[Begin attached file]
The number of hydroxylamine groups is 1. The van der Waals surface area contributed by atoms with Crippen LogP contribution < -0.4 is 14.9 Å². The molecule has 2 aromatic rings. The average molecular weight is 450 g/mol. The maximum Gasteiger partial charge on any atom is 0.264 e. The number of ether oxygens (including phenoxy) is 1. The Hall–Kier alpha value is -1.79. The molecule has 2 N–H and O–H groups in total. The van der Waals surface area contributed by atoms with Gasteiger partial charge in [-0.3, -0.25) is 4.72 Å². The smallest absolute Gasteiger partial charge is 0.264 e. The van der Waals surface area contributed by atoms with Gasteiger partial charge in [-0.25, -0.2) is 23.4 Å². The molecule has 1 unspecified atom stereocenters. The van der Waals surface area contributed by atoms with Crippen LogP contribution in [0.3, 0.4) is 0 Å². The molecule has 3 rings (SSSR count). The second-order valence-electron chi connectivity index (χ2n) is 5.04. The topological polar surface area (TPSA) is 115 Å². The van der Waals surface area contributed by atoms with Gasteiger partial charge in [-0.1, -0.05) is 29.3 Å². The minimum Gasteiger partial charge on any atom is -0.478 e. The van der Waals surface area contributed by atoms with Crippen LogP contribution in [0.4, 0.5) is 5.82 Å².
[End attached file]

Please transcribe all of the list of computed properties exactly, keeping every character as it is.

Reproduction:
The number of hydroxylamine groups is 1. The van der Waals surface area contributed by atoms with Crippen LogP contribution < -0.4 is 14.9 Å². The molecule has 2 aromatic rings. The average molecular weight is 450 g/mol. The maximum Gasteiger partial charge on any atom is 0.264 e. The number of ether oxygens (including phenoxy) is 1. The Hall–Kier alpha value is -1.79. The molecule has 2 N–H and O–H groups in total. The van der Waals surface area contributed by atoms with Gasteiger partial charge in [-0.3, -0.25) is 4.72 Å². The smallest absolute Gasteiger partial charge is 0.264 e. The van der Waals surface area contributed by atoms with Gasteiger partial charge in [-0.25, -0.2) is 23.4 Å². The molecule has 1 unspecified atom stereocenters. The van der Waals surface area contributed by atoms with Crippen LogP contribution in [0.3, 0.4) is 0 Å². The molecule has 3 rings (SSSR count). The second-order valence-electron chi connectivity index (χ2n) is 5.04. The topological polar surface area (TPSA) is 115 Å². The van der Waals surface area contributed by atoms with Gasteiger partial charge in [-0.1, -0.05) is 29.3 Å². The minimum Gasteiger partial charge on any atom is -0.478 e. The van der Waals surface area contributed by atoms with Crippen LogP contribution in [0.4, 0.5) is 5.82 Å².